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After 13 Years of Struggle, London Gets a Sabbath Boundary

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A rather proper, restrained, British — but clearly audible — gasp of delight went up from the standing-room-only crowd at London’s Finchley United Synagogue when the announcement was made:

London’s eruv, or Sabbath boundary, would be operating as of Friday, Feb. 28.

“It is hard to believe it is about to become a reality,” said Peter Sheldon, the president of Britain’s mainstream Orthodox movement, the United Synagogue.

Another case of classic British understatement — since the United Synagogue organization had worked for 13 years to get the eruv up.

London finally has an eruv, a boundary that allows Orthodox Jews to carry some items and push carriages and wheelchairs on the Sabbath.

The 11-mile enclosure in northwest London covers some of the city’s most Jewish neighborhoods, including Golders Green and Hendon, plus much of Hampstead Garden Suburb and some of Finchley.

Addressing an audience estimated at more than 1,200 on the Monday night before the eruv “went live,” Sheldon described the campaign to erect it as “the stuff of which TV sitcoms are made.”

On the face of it, creating an eruv appears to be a simple task.

The idea is to symbolically enclose a public space, making it into “private” space — like one’s home — where prohibitions against carrying on the Sabbath do not apply.

Dozens of cities across the United States have them, as do communities in Israel, Europe, and as far away as Sydney and Melbourne, Australia.

So what took so long in London?

Eruv campaigners faced difficulties from all sides, observers say: from property owners and town planning authorities, from less observant Jews who said the eruv would attract fervently Orthodox Jews to their neighborhood and from fervently Orthodox Jews who said it did not meet the standards of halachah, or Jewish law.

Rudi Vis, a local member of Parliament campaigning for re-election in 2001, criticized it as a form of social engineering.

“Nobody ever thought, including ourselves, that this would be up and running,” said Rabbi Jeremy Conway, who supervises inspections of the eruv.

Actually drawing the boundaries of the eruv proved surprisingly easy, however, he told JTA while on an inspection two days before the eruv went live.

Two long artificial boundaries the M1 highway and London Underground’s Northern Line already border the area with the highest concentration of Jews in north London.

The fences along the two transport corridors make up the eastern and western boundaries of the eruv, he said.

“Joining the two sides was the trick,” he said.

Shimon Eider, a New Jersey-based rabbi who is one of the world’s foremost experts on eruvim, helped design London’s, Conway said.

Jewish law requires that eruv boundaries be unbroken, at least symbolically, and that is where the eruv plan ran into serious difficulties.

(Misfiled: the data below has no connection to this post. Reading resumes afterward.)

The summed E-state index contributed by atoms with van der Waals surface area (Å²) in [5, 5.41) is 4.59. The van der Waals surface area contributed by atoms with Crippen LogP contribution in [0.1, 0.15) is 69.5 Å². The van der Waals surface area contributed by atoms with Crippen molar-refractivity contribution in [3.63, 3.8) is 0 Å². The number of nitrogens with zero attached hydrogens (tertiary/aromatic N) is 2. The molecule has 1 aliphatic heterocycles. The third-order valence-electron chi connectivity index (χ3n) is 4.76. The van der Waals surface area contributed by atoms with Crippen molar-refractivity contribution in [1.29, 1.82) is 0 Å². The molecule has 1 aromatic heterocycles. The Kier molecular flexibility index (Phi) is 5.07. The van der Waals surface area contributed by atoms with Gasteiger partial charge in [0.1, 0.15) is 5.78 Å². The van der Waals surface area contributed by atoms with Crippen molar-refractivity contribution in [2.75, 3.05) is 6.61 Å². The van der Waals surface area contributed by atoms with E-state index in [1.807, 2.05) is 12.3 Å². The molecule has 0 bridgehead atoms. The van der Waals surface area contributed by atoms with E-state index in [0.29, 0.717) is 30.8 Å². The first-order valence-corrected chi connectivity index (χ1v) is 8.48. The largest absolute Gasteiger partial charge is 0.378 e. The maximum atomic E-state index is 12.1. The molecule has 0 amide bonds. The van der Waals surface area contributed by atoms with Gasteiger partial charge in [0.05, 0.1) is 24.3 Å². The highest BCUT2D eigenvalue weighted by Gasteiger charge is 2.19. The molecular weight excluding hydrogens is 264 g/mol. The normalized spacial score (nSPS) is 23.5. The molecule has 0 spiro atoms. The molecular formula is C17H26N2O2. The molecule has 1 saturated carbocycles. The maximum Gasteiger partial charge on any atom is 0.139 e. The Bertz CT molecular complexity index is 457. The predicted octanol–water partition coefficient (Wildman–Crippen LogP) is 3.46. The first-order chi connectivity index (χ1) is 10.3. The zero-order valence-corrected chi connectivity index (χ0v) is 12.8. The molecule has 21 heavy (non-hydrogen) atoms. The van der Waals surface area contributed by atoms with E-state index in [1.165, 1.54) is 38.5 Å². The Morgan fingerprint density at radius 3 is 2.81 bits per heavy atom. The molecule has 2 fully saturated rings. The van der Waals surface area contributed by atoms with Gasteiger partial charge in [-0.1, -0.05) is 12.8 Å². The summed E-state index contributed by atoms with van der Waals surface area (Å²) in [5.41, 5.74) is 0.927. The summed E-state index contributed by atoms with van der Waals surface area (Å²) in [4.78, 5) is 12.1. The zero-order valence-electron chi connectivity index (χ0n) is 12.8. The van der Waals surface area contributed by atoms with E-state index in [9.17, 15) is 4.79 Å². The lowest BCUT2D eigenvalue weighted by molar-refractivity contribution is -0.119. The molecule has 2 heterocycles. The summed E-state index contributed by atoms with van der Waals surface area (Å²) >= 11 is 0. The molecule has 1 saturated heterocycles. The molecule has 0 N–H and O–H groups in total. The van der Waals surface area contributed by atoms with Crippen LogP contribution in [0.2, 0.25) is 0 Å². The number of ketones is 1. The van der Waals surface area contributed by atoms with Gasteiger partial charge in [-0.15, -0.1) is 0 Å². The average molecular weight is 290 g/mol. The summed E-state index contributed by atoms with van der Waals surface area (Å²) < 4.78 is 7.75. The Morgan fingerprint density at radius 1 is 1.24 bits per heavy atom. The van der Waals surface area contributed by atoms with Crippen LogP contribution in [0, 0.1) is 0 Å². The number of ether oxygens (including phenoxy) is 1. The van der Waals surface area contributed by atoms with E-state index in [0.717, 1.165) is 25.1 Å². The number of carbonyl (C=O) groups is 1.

There are 34 gaps in the 11-mile boundary, mostly due to roads crossing it.

The normal solution is to build a symbolic door across the gaps so that it is theoretically possible to close them.

Such doors, known as tzures hapesach, generally consist of poles with a wire strung between them.

The London eruv design required the erection of 82 poles — which in turn required planning permission from local councils and residents.

Many people with philosophical objections to the eruv used planning regulations to try to stop it, said Oliver Valins of the Institute for Jewish Policy Research, a London think tank.

But patience and perseverance — and a measure of flexibility — won out, Conway said.

“The placement of the poles had to be agreed with householders and councils. We tried to accommodate everyone,” he said.

Dayan Chanoch Ehrentreu, the head of the London Beit Din, or rabbinic court, explained why eruv planners put so much effort into the project.

“It is incumbent on rabbis to construct eruvim to prevent the desecration of the Sabbath intentionally or accidentally,” he said.

Additionally, he said, an eruv brings communities together.

“The essence of an eruv is to unite, to amalgamate. It is about inclusivism, even for those who are not as observant as we are,” he said.

Attendees of a lesson Ehrentreu gave on the eruv said it would add to their enjoyment of the Sabbath.

“It means we’ll be able to go to my parents for Shabbat,” said a young mother of three, who declined to give her name.

But not all Jews support the eruv. A fervently Orthodox group, the Union of Orthodox Hebrew Congregations, has banned its members from using the eruv.

“We’re not happy with the eruv,” a spokesman told JTA. “We’re not satisfied with the way the boundaries are set up and we’re not satisfied with the way it’s being checked.”

Conway says his four inspectors will examine the eruv twice a week to make sure it is unbroken.

Eruv organizers will send e-mails and text messages to subscribers every week to let them know the status of the boundary. They will also post information on the eruv Web site by noon each Friday.

Ehrentreu acknowledged that some fervently Orthodox rabbis were not satisfied with the eruv — and he admitted that there are legitimate reasons to have doubts.

“Someone who is consistently scrupulous about fulfilling mitzvot should not use the eruv — but they must not criticize those who do,” he said.

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